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In this patent infringement action, Plaintiff Total Rebuild (“Total”) asserted that Defendant PHC (“PHC”) infringed claims of United States Patent No. 8,146,428 (“the ’428 Patent”), which is directed to systems and methods for safely testing devices and components under high-pressure. The district court conducted a bench trial on inequitable conduct and concluded that the patent was invalid for several reasons.

First, the district court noted that the inventor, Mr. Lavergne, had a duty to disclose material information to the United States Patent and Trademark Office (“USPTO”). The district concluded that material prior art had been withheld because certain devices had been offered for sale prior to the August 8, 2007, which was one year prior to the earliest application (the “Critical Date”). The district court explained that: “Here, the Cameron MTSs, Haliburton MTS, and Superior MTS were prior art under 35 U.S.C. § 102(b) because it was an offer for sale, sale, or public use by Total, Cameron, Haliburton, or Superior of a pressure testing system prior to the Critical Date. Furthermore, the offer for sale, sale, or public use of the Cameron MTSs, Haliburton MTS, and Superior MTS was material to the patentability of the ’428 Patent because claim 1 and claim 16 would not have issued had the sale been disclosed to the USPTO. This is especially true in view of the broadest reasonable interpretation and preponderance of the evidence standards that apply to the materiality prong of claims for inequitable conduct.”

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HTC filed a motion to dismiss Motiva’s claim for willful infringement. HTC asserted that Motiva has failed to adequately allege that HTC had knowledge of the patents-in-suit. HTC also argued that Motiva’s factual allegations of willful blindness are insufficiently specific and otherwise “unsupported” as an evidentiary matter to state a claim for willful infringement.

In analyzing the motion to dismiss, the district court noted that Motiva did not allege actual knowledge for the pre-suit period, but also explained that Motiva was not required to do so as willful blindness could supply the requisite knowledge. Warsaw Orthopedic, Inc. v. NuVasive, Inc., 824 F.3d 1344, 1347 (Fed. Cir. 2016) (recognizing that the Supreme Court has repeatedly held that willful blindness can supply the requisite knowledge for indirect infringement) (citing Commil USA, LLC v. Cisco Sys., Inc., 135 S. Ct. 1920, 1926 (2015); see also Global-Tech Appliances, Inc. v. SEB S.A., 563 U.S. 754, 766 (2011).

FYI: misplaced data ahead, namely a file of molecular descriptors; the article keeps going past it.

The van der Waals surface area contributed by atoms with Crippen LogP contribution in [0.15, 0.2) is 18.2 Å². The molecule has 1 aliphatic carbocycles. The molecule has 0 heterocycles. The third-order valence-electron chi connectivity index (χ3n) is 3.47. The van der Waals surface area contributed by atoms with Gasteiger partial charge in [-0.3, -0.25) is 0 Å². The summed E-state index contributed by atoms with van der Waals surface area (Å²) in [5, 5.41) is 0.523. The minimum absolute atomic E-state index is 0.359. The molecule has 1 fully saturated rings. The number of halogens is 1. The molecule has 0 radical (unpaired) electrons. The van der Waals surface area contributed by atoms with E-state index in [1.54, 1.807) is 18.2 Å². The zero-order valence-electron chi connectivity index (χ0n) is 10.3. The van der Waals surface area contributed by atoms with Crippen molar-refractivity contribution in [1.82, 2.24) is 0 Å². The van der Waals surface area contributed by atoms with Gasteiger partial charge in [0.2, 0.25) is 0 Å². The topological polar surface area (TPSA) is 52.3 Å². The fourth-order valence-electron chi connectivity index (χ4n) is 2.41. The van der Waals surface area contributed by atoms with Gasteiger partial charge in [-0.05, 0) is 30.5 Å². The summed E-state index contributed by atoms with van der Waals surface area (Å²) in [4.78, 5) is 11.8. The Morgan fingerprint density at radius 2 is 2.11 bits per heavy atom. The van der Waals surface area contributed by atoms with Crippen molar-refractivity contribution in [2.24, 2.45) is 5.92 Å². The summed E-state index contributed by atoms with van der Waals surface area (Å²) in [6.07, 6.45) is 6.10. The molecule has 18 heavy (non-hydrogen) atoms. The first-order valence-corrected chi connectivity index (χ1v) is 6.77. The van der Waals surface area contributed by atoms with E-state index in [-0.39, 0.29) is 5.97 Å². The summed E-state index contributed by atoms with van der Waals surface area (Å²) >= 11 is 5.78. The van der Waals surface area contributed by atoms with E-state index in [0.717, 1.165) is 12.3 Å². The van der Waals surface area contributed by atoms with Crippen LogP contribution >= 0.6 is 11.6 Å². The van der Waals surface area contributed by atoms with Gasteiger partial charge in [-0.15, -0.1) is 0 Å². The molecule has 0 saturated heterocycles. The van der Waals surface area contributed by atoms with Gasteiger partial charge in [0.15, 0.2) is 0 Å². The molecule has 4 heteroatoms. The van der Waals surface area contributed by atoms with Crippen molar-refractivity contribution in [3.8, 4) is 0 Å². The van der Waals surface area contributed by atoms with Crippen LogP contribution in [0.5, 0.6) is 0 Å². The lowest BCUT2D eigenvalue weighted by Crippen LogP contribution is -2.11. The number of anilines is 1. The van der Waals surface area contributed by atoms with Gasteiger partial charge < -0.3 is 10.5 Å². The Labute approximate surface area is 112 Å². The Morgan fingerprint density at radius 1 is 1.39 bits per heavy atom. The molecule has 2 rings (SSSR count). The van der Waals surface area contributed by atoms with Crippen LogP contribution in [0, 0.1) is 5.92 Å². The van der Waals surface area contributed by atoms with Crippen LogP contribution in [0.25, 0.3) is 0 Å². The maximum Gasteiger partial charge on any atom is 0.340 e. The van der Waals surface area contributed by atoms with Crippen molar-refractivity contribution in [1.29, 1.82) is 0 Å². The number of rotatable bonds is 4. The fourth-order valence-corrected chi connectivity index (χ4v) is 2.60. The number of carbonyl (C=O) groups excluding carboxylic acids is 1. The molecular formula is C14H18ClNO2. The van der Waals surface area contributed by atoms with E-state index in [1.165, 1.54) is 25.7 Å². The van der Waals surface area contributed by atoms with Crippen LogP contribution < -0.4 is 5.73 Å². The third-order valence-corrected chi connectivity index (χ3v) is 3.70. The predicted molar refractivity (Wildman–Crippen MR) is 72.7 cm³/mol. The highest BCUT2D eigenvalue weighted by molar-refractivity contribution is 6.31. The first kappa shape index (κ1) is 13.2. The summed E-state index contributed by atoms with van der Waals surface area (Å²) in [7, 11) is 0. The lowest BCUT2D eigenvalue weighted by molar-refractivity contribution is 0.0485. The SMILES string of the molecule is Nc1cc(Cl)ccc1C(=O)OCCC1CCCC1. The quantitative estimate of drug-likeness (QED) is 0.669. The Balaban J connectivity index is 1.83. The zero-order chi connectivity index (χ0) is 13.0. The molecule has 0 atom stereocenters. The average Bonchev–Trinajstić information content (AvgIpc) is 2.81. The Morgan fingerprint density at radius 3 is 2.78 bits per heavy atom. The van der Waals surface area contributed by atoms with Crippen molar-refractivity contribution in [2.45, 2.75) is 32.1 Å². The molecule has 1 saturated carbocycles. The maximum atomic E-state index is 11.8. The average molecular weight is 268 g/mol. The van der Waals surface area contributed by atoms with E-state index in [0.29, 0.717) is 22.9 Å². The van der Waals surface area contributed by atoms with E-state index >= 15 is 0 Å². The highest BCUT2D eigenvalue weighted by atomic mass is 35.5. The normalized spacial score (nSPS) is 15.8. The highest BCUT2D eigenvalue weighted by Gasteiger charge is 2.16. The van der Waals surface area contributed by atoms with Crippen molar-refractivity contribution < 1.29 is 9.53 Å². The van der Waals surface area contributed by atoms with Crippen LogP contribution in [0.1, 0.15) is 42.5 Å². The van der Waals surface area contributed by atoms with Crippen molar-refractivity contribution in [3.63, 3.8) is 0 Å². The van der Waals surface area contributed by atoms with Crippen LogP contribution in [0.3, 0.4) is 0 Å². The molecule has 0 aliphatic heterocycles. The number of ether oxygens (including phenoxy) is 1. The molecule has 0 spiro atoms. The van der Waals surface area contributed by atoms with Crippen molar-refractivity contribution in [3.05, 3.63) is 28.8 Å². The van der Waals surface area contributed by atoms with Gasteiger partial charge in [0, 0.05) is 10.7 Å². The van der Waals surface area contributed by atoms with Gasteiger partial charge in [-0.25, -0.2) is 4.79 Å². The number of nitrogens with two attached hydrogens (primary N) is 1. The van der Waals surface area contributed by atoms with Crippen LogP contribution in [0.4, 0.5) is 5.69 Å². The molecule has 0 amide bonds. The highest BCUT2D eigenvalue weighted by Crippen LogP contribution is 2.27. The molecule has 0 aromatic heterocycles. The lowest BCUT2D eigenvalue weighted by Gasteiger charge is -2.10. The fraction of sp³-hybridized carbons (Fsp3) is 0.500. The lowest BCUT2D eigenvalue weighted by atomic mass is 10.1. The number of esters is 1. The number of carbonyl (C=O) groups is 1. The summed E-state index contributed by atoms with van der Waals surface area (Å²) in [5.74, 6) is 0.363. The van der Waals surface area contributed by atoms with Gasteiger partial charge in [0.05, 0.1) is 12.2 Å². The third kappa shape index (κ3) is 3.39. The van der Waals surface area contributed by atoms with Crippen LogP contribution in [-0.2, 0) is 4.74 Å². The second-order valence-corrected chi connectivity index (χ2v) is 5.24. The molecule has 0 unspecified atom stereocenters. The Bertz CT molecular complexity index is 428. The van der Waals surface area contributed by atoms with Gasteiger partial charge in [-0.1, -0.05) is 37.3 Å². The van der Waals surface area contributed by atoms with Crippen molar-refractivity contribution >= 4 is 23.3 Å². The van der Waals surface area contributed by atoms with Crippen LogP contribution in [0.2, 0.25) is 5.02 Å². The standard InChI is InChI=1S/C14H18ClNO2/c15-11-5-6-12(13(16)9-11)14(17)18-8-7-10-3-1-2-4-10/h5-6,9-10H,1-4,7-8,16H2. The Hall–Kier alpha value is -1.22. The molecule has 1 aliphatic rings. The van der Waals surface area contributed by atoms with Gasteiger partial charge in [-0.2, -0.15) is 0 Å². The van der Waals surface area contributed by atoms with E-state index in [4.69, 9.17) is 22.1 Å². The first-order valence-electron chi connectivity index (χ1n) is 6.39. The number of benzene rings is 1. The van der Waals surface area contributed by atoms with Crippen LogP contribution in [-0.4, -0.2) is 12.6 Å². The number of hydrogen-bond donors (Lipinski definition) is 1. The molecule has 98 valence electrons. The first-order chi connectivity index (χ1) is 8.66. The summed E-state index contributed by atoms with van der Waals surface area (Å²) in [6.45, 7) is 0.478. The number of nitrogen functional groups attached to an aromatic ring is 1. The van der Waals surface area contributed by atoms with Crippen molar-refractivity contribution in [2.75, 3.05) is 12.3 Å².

Accordingly, the district court looked at whether the allegations of willful blindness were pleaded sufficiently. The district court examined two of the factual allegations pleaded by Motiva and found that either were sufficient to satisfy the plausibility standard under the Supreme Court’s decision in Twombly. Bell Atl. Corp. v. Twombly, 550 U.S. 544, 556 (2007).

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In this patent infringement action, the Plaintiff moved to exclude the defendant’s expert, Mr. Carmichael, arguing that his testimony should be stricken because Mr. Carmichael “improperly opines on what he believes a PTO examiner would have done in a specific situation had he or she had additional information Carmichael had been provided.” In making its motion, the Plaintiff asserted that Mr. Carmichael’s report and testimony constitute “retroactive mind-reading of the thoughts of patent examiners.” Barry v. Medtronic, Inc., No. 1:14-cv-104, 2016 U.S. Dist. LEXIS 104118, *6-7 (E.D. Tex. July 19, 2016).

As an example, the Plaintiff pointed out that Mr. Carmichael intended to testify that the patent-in-suit would not have “issued as it did if the PTO had been aware of those prior installations and systems” and “if Mr. Squier had disclosed [information he allegedly withheld] the PTO would not have revived the patent and would have viewed the certification as unmistakably false.”

In response, Defendants contended that the Plaintiff mischaracterized Mr. Carmichael’s opinions, asserting that Mr. Carmichael’s report and testimony would assist the trier of fact in determining whether “from the perspective of a reasonable PTO examiner — the omitted information rises to the level of but-for materiality” and that Mr. “Carmichael’s opinion is not speculative but based upon his deep understanding of, and long experience with, PTO practice and procedure.”